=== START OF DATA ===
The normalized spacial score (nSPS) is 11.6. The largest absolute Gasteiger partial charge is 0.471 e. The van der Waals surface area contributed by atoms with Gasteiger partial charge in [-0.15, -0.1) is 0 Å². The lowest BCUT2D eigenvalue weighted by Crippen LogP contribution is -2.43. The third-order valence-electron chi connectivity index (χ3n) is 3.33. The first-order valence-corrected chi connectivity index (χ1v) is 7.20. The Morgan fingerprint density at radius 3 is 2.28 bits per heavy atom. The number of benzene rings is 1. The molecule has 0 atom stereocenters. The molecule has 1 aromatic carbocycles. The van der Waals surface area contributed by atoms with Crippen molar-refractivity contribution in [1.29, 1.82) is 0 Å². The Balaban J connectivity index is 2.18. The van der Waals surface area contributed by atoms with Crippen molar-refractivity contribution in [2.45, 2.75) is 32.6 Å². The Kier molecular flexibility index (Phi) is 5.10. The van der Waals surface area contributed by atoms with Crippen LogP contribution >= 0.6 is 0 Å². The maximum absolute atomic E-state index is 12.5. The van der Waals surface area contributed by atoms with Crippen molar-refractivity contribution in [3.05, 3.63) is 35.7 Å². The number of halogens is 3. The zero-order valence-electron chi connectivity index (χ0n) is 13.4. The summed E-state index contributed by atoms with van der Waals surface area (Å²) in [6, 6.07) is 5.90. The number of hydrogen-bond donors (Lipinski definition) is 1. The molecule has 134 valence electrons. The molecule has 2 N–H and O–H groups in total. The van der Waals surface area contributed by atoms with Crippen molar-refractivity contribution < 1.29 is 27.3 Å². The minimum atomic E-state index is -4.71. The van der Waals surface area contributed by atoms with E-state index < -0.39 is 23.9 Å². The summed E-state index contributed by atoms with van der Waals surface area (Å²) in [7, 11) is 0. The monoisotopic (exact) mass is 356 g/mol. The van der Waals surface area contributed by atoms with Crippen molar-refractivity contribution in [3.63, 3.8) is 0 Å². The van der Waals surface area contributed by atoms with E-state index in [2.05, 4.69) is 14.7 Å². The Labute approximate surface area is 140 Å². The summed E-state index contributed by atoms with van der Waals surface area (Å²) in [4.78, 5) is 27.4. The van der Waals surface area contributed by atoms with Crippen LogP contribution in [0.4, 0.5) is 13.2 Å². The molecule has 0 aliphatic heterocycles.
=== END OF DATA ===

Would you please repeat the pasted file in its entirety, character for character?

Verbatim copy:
The normalized spacial score (nSPS) is 11.6. The largest absolute Gasteiger partial charge is 0.471 e. The van der Waals surface area contributed by atoms with Gasteiger partial charge in [-0.15, -0.1) is 0 Å². The lowest BCUT2D eigenvalue weighted by Crippen LogP contribution is -2.43. The third-order valence-electron chi connectivity index (χ3n) is 3.33. The first-order valence-corrected chi connectivity index (χ1v) is 7.20. The Morgan fingerprint density at radius 3 is 2.28 bits per heavy atom. The number of benzene rings is 1. The molecule has 0 atom stereocenters. The molecule has 1 aromatic carbocycles. The van der Waals surface area contributed by atoms with Crippen molar-refractivity contribution in [1.29, 1.82) is 0 Å². The Balaban J connectivity index is 2.18. The van der Waals surface area contributed by atoms with Crippen molar-refractivity contribution in [2.45, 2.75) is 32.6 Å². The Kier molecular flexibility index (Phi) is 5.10. The van der Waals surface area contributed by atoms with Crippen LogP contribution >= 0.6 is 0 Å². The maximum absolute atomic E-state index is 12.5. The van der Waals surface area contributed by atoms with Crippen molar-refractivity contribution in [3.05, 3.63) is 35.7 Å². The number of halogens is 3. The zero-order valence-electron chi connectivity index (χ0n) is 13.4. The summed E-state index contributed by atoms with van der Waals surface area (Å²) in [6, 6.07) is 5.90. The number of hydrogen-bond donors (Lipinski definition) is 1. The molecule has 134 valence electrons. The molecule has 2 N–H and O–H groups in total. The van der Waals surface area contributed by atoms with Crippen molar-refractivity contribution < 1.29 is 27.3 Å². The minimum atomic E-state index is -4.71. The van der Waals surface area contributed by atoms with E-state index < -0.39 is 23.9 Å². The summed E-state index contributed by atoms with van der Waals surface area (Å²) in [7, 11) is 0. The monoisotopic (exact) mass is 356 g/mol. The van der Waals surface area contributed by atoms with Crippen molar-refractivity contribution in [3.63, 3.8) is 0 Å². The van der Waals surface area contributed by atoms with E-state index in [2.05, 4.69) is 14.7 Å². The Labute approximate surface area is 140 Å². The summed E-state index contributed by atoms with van der Waals surface area (Å²) in [4.78, 5) is 27.4. The van der Waals surface area contributed by atoms with Crippen LogP contribution in [0.4, 0.5) is 13.2 Å². The molecule has 0 aliphatic heterocycles.